Bondholder Settlement

The Holmes Harbor Sewer District in Washington State, four of its former commissioners, and two bond counsel have tentatively agreed to settle with bondholders in a lawsuit over $20 million of bonds that were sold in October 2000 to finance an office park, but were later found to have been illegally issued, a lawyer for the bondholders said yesterday.

"We have reached tentative settlements with most of the defendants in the lawsuit," said David D. Hoff, a lawyer with Tousley Brain Stephens PLLC in Seattle who is representing the bondholders.

The tentative settlements are with the district, former commissioners Don A. Cardner and his wife, Don Wills and his wife, Linda Zolt and Heather Ann Koch, as well as Michael W. McCall and Charles J. Tull, who served as co-bond and disclosure counsel for the bond deal, Hoff said. The district indemnified the former commissioners and will be making settlement payments on their behalf, he said. The settlements would leave U.S. Trust & Co., the trustee for the bond issue; Prudential Securities Inc., Wedbush Morgan Securities Inc., the two broker-dealers that sold the bonds; and Terry Martin, the developer, as defendants in the lawsuit.

Hoff said he expects to file the proposed settlements with Washington state court Judge Alan Hancock in January for approval. Hoff would not comment on the total amount of money to be paid under the settlements, but one source said that it will probably be a seven figure number, over $1 million.

Hoff disclosed the settlements during a teleconference hearing with Hancock and lawyers representing the defendants on Monday to discuss whether the trial of the bondholders in the case should be bifurcated. While bondholders asked the judge to consider first trying bondholder claims against either U.S. Trust , or U.S. Trust and the two broker- dealers, the firms urged that all of the charges in the case be heard at once.

Hancock ruled Monday that the trial, which is scheduled to start on Aug. 10, 2004, will be conducted in two phases, Hoff and others said. The first phase will be to hear bondholder charges against the defendants who have not settled the charges. Defendants are expected to be U.S. Trust, Prudential, Wedbush and Martin. Martin is facing criminal and civil charges that Justice Department and Securities and Exchange Commission filed against him and other parties to the bond financing in August.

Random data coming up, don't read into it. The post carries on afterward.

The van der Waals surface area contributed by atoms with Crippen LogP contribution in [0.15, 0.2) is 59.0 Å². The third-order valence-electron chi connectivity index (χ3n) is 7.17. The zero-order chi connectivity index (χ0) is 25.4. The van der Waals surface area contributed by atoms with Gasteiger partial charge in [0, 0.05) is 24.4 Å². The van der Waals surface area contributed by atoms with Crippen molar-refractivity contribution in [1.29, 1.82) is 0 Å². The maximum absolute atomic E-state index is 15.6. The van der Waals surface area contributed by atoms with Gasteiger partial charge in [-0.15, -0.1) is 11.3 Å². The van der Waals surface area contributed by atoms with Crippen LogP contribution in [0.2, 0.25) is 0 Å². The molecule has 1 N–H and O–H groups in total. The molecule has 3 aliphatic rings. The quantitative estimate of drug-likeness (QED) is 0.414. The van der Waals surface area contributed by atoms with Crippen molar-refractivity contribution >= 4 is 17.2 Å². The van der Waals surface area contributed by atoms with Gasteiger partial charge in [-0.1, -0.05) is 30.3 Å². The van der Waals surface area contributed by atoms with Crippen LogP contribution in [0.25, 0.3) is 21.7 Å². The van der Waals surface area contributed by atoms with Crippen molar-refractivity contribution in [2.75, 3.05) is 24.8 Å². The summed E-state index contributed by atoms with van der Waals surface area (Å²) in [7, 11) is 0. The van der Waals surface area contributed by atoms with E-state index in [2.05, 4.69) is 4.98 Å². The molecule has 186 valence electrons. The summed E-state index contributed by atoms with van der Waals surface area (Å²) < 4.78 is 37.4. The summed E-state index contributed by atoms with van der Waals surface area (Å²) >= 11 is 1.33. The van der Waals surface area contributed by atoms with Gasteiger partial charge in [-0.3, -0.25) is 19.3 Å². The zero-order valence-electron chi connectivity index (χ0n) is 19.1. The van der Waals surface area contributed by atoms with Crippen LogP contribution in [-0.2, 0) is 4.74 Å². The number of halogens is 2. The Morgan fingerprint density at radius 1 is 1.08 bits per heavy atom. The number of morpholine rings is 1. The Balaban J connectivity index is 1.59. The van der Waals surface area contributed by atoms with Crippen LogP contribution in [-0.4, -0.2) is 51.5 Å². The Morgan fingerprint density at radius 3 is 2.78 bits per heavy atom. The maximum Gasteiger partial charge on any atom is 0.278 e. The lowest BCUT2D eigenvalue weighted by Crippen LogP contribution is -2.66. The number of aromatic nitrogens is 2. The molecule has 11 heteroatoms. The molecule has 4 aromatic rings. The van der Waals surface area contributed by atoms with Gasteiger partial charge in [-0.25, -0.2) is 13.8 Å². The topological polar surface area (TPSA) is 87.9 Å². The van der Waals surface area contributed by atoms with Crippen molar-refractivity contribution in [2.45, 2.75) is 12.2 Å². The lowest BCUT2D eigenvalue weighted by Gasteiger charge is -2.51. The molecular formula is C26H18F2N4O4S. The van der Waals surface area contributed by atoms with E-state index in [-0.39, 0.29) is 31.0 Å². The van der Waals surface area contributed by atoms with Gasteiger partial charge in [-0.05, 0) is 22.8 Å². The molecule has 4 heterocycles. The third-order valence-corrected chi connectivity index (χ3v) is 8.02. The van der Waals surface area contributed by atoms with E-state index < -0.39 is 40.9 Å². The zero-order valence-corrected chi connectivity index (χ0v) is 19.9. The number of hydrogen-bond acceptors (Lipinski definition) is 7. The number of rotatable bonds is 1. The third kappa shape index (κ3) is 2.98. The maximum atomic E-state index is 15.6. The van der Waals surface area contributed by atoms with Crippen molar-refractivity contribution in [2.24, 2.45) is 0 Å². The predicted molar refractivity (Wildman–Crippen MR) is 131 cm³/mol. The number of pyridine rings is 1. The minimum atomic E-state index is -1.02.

Hancock's ruling was a victory for the bondholders. "We are pleased with the ruling because it means that the trial will be handled with more efficiency and less chance of juror confusion," Hoff said. "Our concern was that the jury was going to be confused if we had our main claims and then their cross claims. This will simplify things."

The bondholders will not be involved in the second phase of the trial. Hancock said the second phase of the trial would be to hear the cross- or counterclaims that U.S. Trust, Prudential, and Wedbush have filed against Martin and other parties to the bond financing.

Meanwhile, Martin and three other defendants in the SEC's civil suit over the bond financing have asked Judge John C. Coughenour, a federal judge in Seattle to delay action on the SEC suit until the criminal proceedings are completed. John H. White, who was to arrange private financing for the project, filed the motion. White was joined by Martin, J. David Smith, Martin's attorney in the bond deal, and Edward L. Tezak, a colleague of White's. The SEC did not oppose the motion. Coughenour has scheduled a status conference for Dec. 2 to discuss the motion and is expected to rule on it by Dec. 5.

The Justice Department has filed 20 counts of conspiracy, securities fraud and wire fraud against Martin, Smith, White and Tezak. The SEC has filed securities fraud charges against those four, as well as McCall, Tull, Ibis Securities, the now-defunct underwriter, Ibis principals Kenneth Martin and George Tamura, and Signal Mortgage Inc., a mortgage broker partly owned by White and two of Terry Martin's companies.

Martin apparently pushed the bond financing after having failed to obtain private financing. Soon after the bonds were issued, the Washington state auditor found the district violated state laws and the bonds were illegally issued because the office park would not be located in the district's jurisdiction.

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